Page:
Due to large quantity of cabling needed for implanting a monitoring and control system using conventional equipment, Escelsa Energias do Brasil adopted a system with a communication bus, connecting various sensors to a remote unit, thus allowing complete monitoring of various parts of a substation, mainly power transformers.
The monitoring system aims, primarily, to eliminate the large amount of cables that turn out when a conventional centralized system is adopted, where the information of each sensor must be taken to the control room through independent cablings, at various meters from the substation yard.
In order to meet this requirements, a control system was developed with a modular and decentralized architecture, based on IEDs (Intelligent Electronic Devices) supplied by Treetech, installed at the operating unit of the power transformer, at the substation yard. These IEDs are developed specifically for the substation’s yard conditions, like high temperatures and electromagnetic interferences. They receive information from various sensors, such as temperatures, voltages, currents, TAP position, alarms, etc., as well as to send control signals, such as increase and decrease TAP, turn on and off forced ventilation, block switch, etc., whereby all are interconnected to a remote terminal unit manufactured by Foxboro, installed at the control room and interconnected through optical fiber. The chosen communication protocol was DNP3.0, because its robustness ensures that the data from the sensors are sent to a remote unit in a complete and safe way, aside from being the protocol used in the existing remote unit.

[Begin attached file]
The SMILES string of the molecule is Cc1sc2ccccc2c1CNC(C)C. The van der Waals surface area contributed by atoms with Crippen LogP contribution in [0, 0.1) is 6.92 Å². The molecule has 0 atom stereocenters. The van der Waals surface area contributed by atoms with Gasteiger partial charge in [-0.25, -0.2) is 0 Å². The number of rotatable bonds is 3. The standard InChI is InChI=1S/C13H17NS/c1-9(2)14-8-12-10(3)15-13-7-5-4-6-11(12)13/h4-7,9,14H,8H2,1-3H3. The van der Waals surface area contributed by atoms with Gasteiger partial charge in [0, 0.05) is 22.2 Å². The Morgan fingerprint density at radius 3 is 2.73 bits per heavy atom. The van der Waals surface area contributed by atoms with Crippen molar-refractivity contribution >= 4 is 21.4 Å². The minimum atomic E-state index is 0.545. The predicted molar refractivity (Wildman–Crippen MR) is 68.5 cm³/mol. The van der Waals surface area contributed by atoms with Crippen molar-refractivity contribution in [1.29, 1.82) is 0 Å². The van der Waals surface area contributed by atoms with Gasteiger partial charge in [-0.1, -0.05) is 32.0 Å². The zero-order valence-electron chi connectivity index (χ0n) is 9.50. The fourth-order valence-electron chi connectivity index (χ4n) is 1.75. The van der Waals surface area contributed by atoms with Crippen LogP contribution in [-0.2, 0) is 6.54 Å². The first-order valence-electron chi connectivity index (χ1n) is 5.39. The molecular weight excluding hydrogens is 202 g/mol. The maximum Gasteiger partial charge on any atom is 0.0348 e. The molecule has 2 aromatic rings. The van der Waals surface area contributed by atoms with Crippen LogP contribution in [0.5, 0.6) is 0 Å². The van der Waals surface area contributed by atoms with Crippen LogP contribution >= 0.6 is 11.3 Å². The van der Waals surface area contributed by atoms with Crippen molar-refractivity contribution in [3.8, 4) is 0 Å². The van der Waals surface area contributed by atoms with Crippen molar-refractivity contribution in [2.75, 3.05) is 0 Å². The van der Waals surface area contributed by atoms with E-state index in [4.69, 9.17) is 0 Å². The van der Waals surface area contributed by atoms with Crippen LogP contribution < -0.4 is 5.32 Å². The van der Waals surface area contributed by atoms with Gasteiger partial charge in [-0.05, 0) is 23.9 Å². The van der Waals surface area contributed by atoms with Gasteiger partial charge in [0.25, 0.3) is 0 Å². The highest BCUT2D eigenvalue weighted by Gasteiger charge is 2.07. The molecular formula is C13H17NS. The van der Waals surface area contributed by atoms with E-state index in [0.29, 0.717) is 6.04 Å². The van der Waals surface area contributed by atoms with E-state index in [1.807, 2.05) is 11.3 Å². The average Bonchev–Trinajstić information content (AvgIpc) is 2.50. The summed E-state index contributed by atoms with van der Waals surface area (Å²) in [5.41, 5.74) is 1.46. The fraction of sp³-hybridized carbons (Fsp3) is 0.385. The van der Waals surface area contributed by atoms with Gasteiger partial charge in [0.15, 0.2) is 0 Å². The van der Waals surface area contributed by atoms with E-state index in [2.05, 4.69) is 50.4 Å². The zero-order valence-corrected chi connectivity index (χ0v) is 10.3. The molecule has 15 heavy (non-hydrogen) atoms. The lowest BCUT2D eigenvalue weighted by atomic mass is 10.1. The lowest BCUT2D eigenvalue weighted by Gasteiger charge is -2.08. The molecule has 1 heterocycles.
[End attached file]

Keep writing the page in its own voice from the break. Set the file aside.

This article will describe the adopted topology and the digital control system used for the monitoring system implemented on the substation “SE Ibes”, located at Vila Velha – ES, in a 138/13.8 kV – 25/33/41.5 MVA transformer. The field experience with the implementation and operation of this system will be presented, by describing the obtained practical results.
|Escelsa Energias do Brasil||Wagner Angelli Rampazzo|
|Escelsa Energias do Brasil||Rodrigo de Castro Teixeira|
|Treetech Sistemas Digitais Ltda.||Fernando G. A. de Amorim|
1.0 - INTRODUCTION
In 2007, increase of installed power of substation “SE Ibes” in Vitória – ES was carried out, with the replacement of one of its two 33 MVA power transformers by a new 138/13.8 kV – 25/33/41.5 MVA three phase transformer, called 7TR1, shown in the single-line diagram of figure 1.